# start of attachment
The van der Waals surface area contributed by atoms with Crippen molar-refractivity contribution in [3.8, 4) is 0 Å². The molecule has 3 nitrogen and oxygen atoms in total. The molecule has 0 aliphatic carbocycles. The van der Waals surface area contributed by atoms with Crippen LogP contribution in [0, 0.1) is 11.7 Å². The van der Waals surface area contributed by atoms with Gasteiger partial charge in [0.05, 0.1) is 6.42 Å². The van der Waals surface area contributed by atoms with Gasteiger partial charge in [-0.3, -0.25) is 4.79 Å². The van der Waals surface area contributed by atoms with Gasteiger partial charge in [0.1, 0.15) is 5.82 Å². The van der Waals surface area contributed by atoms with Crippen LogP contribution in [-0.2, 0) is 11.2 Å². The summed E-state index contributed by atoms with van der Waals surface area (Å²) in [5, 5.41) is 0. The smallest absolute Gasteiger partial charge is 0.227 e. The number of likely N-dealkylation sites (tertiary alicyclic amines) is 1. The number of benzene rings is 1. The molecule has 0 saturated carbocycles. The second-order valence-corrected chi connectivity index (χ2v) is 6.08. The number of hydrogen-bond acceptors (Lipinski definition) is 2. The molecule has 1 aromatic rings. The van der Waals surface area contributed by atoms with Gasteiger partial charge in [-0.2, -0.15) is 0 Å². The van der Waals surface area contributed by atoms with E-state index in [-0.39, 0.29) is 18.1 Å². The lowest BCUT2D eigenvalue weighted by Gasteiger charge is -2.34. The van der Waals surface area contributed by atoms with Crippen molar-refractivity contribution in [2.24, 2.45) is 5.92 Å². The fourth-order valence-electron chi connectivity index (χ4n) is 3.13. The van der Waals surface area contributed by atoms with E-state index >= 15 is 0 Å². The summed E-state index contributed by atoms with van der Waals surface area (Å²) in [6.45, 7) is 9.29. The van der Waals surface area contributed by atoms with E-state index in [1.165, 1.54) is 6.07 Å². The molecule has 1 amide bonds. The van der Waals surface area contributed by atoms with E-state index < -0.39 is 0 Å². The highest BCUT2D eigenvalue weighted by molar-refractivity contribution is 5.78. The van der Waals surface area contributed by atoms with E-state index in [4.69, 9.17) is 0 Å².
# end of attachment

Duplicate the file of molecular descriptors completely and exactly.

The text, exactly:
The van der Waals surface area contributed by atoms with Crippen molar-refractivity contribution in [3.8, 4) is 0 Å². The molecule has 3 nitrogen and oxygen atoms in total. The molecule has 0 aliphatic carbocycles. The van der Waals surface area contributed by atoms with Crippen LogP contribution in [0, 0.1) is 11.7 Å². The van der Waals surface area contributed by atoms with Gasteiger partial charge in [0.05, 0.1) is 6.42 Å². The van der Waals surface area contributed by atoms with Gasteiger partial charge in [-0.3, -0.25) is 4.79 Å². The van der Waals surface area contributed by atoms with Gasteiger partial charge in [0.1, 0.15) is 5.82 Å². The van der Waals surface area contributed by atoms with Crippen LogP contribution in [-0.2, 0) is 11.2 Å². The summed E-state index contributed by atoms with van der Waals surface area (Å²) in [5, 5.41) is 0. The smallest absolute Gasteiger partial charge is 0.227 e. The number of likely N-dealkylation sites (tertiary alicyclic amines) is 1. The number of benzene rings is 1. The molecule has 0 saturated carbocycles. The second-order valence-corrected chi connectivity index (χ2v) is 6.08. The number of hydrogen-bond acceptors (Lipinski definition) is 2. The molecule has 1 aromatic rings. The van der Waals surface area contributed by atoms with Gasteiger partial charge in [-0.2, -0.15) is 0 Å². The van der Waals surface area contributed by atoms with E-state index in [-0.39, 0.29) is 18.1 Å². The lowest BCUT2D eigenvalue weighted by Gasteiger charge is -2.34. The van der Waals surface area contributed by atoms with Crippen molar-refractivity contribution in [2.24, 2.45) is 5.92 Å². The fourth-order valence-electron chi connectivity index (χ4n) is 3.13. The van der Waals surface area contributed by atoms with E-state index >= 15 is 0 Å². The summed E-state index contributed by atoms with van der Waals surface area (Å²) in [6.45, 7) is 9.29. The van der Waals surface area contributed by atoms with E-state index in [1.165, 1.54) is 6.07 Å². The molecule has 1 amide bonds. The van der Waals surface area contributed by atoms with E-state index < -0.39 is 0 Å². The highest BCUT2D eigenvalue weighted by molar-refractivity contribution is 5.78. The van der Waals surface area contributed by atoms with E-state index in [4.69, 9.17) is 0 Å².